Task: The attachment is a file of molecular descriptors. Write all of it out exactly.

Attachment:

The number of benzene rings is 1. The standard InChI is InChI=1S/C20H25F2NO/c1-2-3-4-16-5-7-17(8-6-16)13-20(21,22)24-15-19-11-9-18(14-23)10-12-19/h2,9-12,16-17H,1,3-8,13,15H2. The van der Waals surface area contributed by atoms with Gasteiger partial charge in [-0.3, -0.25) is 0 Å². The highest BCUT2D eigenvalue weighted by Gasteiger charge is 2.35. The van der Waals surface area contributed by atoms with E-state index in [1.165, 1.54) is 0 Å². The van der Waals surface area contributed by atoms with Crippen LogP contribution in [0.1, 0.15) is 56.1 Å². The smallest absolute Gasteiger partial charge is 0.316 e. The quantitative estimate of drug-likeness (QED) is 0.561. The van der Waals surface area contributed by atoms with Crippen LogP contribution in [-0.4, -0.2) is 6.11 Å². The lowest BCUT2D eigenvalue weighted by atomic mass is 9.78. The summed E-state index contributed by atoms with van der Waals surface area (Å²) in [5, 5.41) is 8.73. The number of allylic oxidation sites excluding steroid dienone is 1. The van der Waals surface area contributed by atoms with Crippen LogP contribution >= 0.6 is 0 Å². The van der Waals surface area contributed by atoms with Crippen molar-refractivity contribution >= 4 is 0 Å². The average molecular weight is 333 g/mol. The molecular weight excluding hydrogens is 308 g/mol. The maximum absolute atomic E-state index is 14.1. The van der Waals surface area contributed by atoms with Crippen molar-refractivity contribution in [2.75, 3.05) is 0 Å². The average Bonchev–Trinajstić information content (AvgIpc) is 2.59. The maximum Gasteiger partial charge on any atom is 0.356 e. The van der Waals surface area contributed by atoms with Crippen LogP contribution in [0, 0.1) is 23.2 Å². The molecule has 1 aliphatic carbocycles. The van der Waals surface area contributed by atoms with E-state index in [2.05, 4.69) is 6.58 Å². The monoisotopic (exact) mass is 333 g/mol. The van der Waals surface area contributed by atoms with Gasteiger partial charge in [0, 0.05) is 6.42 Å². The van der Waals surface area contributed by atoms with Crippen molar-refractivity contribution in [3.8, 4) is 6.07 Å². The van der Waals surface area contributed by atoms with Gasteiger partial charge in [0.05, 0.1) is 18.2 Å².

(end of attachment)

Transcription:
The number of benzene rings is 1. The standard InChI is InChI=1S/C20H25F2NO/c1-2-3-4-16-5-7-17(8-6-16)13-20(21,22)24-15-19-11-9-18(14-23)10-12-19/h2,9-12,16-17H,1,3-8,13,15H2. The van der Waals surface area contributed by atoms with Gasteiger partial charge in [-0.3, -0.25) is 0 Å². The highest BCUT2D eigenvalue weighted by Gasteiger charge is 2.35. The van der Waals surface area contributed by atoms with E-state index in [1.165, 1.54) is 0 Å². The van der Waals surface area contributed by atoms with Crippen LogP contribution in [0.1, 0.15) is 56.1 Å². The smallest absolute Gasteiger partial charge is 0.316 e. The quantitative estimate of drug-likeness (QED) is 0.561. The van der Waals surface area contributed by atoms with Crippen LogP contribution in [-0.4, -0.2) is 6.11 Å². The lowest BCUT2D eigenvalue weighted by atomic mass is 9.78. The summed E-state index contributed by atoms with van der Waals surface area (Å²) in [5, 5.41) is 8.73. The number of allylic oxidation sites excluding steroid dienone is 1. The van der Waals surface area contributed by atoms with Crippen LogP contribution >= 0.6 is 0 Å². The van der Waals surface area contributed by atoms with Crippen molar-refractivity contribution >= 4 is 0 Å². The average molecular weight is 333 g/mol. The molecular weight excluding hydrogens is 308 g/mol. The maximum absolute atomic E-state index is 14.1. The van der Waals surface area contributed by atoms with Crippen molar-refractivity contribution in [2.75, 3.05) is 0 Å². The average Bonchev–Trinajstić information content (AvgIpc) is 2.59. The maximum Gasteiger partial charge on any atom is 0.356 e. The van der Waals surface area contributed by atoms with Crippen LogP contribution in [0, 0.1) is 23.2 Å². The molecule has 1 aliphatic carbocycles. The van der Waals surface area contributed by atoms with E-state index in [2.05, 4.69) is 6.58 Å². The monoisotopic (exact) mass is 333 g/mol. The van der Waals surface area contributed by atoms with Gasteiger partial charge in [0, 0.05) is 6.42 Å². The van der Waals surface area contributed by atoms with Crippen molar-refractivity contribution in [3.8, 4) is 6.07 Å². The van der Waals surface area contributed by atoms with Gasteiger partial charge in [0.05, 0.1) is 18.2 Å².